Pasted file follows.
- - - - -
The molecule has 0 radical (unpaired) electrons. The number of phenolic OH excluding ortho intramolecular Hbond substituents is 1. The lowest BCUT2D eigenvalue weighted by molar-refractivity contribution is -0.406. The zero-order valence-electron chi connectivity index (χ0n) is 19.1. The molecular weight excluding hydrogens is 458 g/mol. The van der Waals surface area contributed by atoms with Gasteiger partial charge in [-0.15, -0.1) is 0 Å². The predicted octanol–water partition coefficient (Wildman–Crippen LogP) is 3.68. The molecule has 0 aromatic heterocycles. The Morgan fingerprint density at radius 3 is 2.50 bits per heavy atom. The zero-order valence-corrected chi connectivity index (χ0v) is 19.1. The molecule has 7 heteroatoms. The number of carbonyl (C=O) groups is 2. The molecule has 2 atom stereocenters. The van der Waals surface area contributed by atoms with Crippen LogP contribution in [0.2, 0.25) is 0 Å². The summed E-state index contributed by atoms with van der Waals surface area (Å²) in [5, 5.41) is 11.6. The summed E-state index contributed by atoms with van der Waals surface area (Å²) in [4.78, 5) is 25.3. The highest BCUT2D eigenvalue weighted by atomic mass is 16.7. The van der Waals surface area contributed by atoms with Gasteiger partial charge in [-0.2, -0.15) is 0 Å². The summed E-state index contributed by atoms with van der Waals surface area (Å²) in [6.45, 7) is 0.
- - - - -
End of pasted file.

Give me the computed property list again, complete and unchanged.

The molecule has 0 radical (unpaired) electrons. The number of phenolic OH excluding ortho intramolecular Hbond substituents is 1. The lowest BCUT2D eigenvalue weighted by molar-refractivity contribution is -0.406. The zero-order valence-electron chi connectivity index (χ0n) is 19.1. The molecular weight excluding hydrogens is 458 g/mol. The van der Waals surface area contributed by atoms with Gasteiger partial charge in [-0.15, -0.1) is 0 Å². The predicted octanol–water partition coefficient (Wildman–Crippen LogP) is 3.68. The molecule has 0 aromatic heterocycles. The Morgan fingerprint density at radius 3 is 2.50 bits per heavy atom. The zero-order valence-corrected chi connectivity index (χ0v) is 19.1. The molecule has 7 heteroatoms. The number of carbonyl (C=O) groups is 2. The molecule has 2 atom stereocenters. The van der Waals surface area contributed by atoms with Crippen LogP contribution in [0.2, 0.25) is 0 Å². The summed E-state index contributed by atoms with van der Waals surface area (Å²) in [5, 5.41) is 11.6. The summed E-state index contributed by atoms with van der Waals surface area (Å²) in [4.78, 5) is 25.3. The highest BCUT2D eigenvalue weighted by atomic mass is 16.7. The van der Waals surface area contributed by atoms with Gasteiger partial charge in [-0.2, -0.15) is 0 Å². The summed E-state index contributed by atoms with van der Waals surface area (Å²) in [6.45, 7) is 0.